Long-term aerobic exercise prevents age-related brain changes

Structural deterioration associated with old age can be prevented by long-term aerobic exercise starting in mid-life, according to Jackson Laboratory researchers.

In a paper in the open-access journal PLOS Biology, JAX Assistant Professor Gareth Howell, Ph.D., Associate Research Scientist Ileana Soto, Ph.D., and their colleagues found that structural changes that make the blood–brain barrier leaky and result in inflammation of brain tissues in old mice can be mitigated by allowing the animals to run regularly, so providing a potential explanation for the beneficial effects of exercise on dementia in humans.

Old age is the major risk factor for Alzheimer's disease, like many other diseases. Age-related cognitive deficits are due partly to changes in neuronal function, but also correlate with deficiencies in the blood supply to the brain and with low-level inflammation.

In this study, the authors set out to investigate the changes in the brains of normal young and aged laboratory mice by comparing by their gene expression profiles using a technique called RNA sequencing, and by comparing their structures at high-resolution by using fluorescence microscopy and electron microscopy.

The gene expression analysis indicated age-related changes in the expression of genes relevant to vascular function (including focal adhesion, vascular smooth muscle and ECM-receptor interactions), and inflammation (especially related to the complement system, which clears foreign particles) in the brain cortex. These changes were accompanied by a decline in the function of astrocytes (key support cells in brain) and loss of pericytes (the contractile cells that surround small capillaries and venules and maintain the blood–brain barrier), and of major components of the basement membrane, which forms an integral part of the blood–brain barrier. The researchers also noted an increase in the density and functional activation of the immune cells known as microglia/monocytes, which scavenge the brain for infectious agents and damaged cells.

Soto says, "Collectively, our data suggest that normal aging causes significant dysfunction to the cortical neurovascular unit, including basement membrane reduction and pericyte loss. These changes correlate strongly with an increase in microglia/monocytes in the aged cortex.” 

Physical activity is already known to ameliorate the cognitive decline and sensorimotor deficits seen in old age in humans as well as in mice. To investigate the impact of long-term physical exercise on the brain changes seen in the aging mice, the researchers provided the animals with a running wheel from 12 months old (equivalent to middle aged in humans) and assessed their brains at 18 months (equivalent to about 60 years in humans, when the risk of Alzheimer's disease is greatly increased).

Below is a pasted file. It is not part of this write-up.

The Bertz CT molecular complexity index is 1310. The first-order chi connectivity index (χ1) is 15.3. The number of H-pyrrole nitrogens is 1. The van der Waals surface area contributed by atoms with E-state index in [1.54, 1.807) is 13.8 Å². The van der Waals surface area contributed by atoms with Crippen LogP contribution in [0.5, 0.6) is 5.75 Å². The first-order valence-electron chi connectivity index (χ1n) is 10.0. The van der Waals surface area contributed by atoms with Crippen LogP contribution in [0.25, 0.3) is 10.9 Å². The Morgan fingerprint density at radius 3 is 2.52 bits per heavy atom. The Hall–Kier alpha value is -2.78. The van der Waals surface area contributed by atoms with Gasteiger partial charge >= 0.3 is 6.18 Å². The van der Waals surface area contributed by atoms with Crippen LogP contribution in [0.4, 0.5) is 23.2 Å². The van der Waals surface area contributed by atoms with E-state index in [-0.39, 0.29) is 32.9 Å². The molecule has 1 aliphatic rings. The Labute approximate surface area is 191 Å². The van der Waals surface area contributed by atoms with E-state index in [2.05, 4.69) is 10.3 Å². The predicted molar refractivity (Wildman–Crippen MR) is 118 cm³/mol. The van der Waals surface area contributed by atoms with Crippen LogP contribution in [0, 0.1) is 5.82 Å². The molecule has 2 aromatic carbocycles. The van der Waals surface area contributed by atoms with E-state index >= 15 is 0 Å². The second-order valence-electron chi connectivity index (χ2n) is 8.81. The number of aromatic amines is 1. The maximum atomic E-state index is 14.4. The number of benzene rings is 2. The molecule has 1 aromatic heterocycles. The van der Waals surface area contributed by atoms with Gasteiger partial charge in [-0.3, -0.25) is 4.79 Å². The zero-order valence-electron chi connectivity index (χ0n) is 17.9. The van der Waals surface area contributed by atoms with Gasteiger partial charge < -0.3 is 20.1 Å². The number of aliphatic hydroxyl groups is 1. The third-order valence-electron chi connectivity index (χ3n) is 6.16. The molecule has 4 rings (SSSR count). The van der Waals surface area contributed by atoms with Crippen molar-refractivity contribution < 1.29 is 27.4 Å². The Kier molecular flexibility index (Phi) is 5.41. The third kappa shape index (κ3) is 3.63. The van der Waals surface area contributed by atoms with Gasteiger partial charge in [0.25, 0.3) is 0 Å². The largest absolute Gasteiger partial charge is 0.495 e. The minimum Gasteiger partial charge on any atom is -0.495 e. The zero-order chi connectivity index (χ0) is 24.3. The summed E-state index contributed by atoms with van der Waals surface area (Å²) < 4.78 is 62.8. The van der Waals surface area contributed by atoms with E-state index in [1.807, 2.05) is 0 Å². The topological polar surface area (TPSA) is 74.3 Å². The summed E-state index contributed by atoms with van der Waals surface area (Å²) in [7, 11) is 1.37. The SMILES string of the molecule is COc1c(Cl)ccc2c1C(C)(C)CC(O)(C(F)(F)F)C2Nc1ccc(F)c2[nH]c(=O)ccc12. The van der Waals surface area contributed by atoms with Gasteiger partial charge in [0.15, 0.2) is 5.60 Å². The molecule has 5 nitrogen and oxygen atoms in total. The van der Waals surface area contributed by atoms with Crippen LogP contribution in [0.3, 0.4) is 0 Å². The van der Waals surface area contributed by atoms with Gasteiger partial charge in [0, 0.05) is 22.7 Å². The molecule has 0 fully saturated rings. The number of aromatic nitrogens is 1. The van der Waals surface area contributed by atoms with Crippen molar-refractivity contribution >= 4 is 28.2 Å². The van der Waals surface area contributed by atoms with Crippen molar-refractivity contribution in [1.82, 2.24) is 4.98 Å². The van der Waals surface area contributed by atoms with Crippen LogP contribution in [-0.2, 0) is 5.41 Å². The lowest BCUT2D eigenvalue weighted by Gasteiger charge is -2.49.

Young and old mice alike ran about two miles per night, and this physical activity improved the ability and motivation of the old mice to engage in the typical spontaneous behaviors that seem to be affected by aging. This exercise significantly reduced age-related pericyte loss in the brain cortex and improved other indicators of dysfunction of the vascular system and blood–brain barrier. Exercise also decreased the numbers of microglia/monocytes expressing a crucial initiating component of the complement pathway that others have shown previously to play are role in age-related cognitive decline. 

Interestingly, these beneficial effects of exercise were not seen in mice deficient in a gene called Apoe, variants of which are a major genetic risk factor for Alzheimer's disease. The authors also report that Apoe expression in the brain cortex declines in aged mice and this decline can also be prevented by exercise.

Numerous studies have correlated the development of Alzheimer's disease with vascular dysfunction during aging. This study suggests that this dysfunction might be driven by astrocyte dysfunction and/or pericyte loss leading to a breakdown of the blood–brain barrier. But further work will be required to establish the mechanisms for the role of the complement-producing microglia/macrophages, as well as how Apoe declines contribute to age-related neurovascular decline and whether the leaky blood–brain barrier allows the passage of damaging factors from the circulation into the brain.

Previous studies showing that exercise is beneficial for the human brain suggest the effects on mice are relevant for human health. The authors conclude, "Our data, supported by data from human studies, point towards focusing efforts on understanding the impact of aging and lifestyle choices on neurovascular unit decline and neuroinflammation, particularly astrocyte and pericyte dysfunction.”

Howell believes as a society we need to work hard to ensure we maintain an active lifestyle wherever possible. “In this day and age, with so many distractions and conveniences, it is easy to fall into a lifestyle that does not include enough exercise. With an aging population, I hope our study helps in encouraging a healthy lifestyle that includes exercise.

“For those that are unfortunately unable to exercise,” Howell adds, “our study provides insight into a possible mechanism by which exercise may benefit the aging brain and may one day lead to improved treatments for age-related cognitive decline, Alzheimer's disease and other neurodegenerative disorders."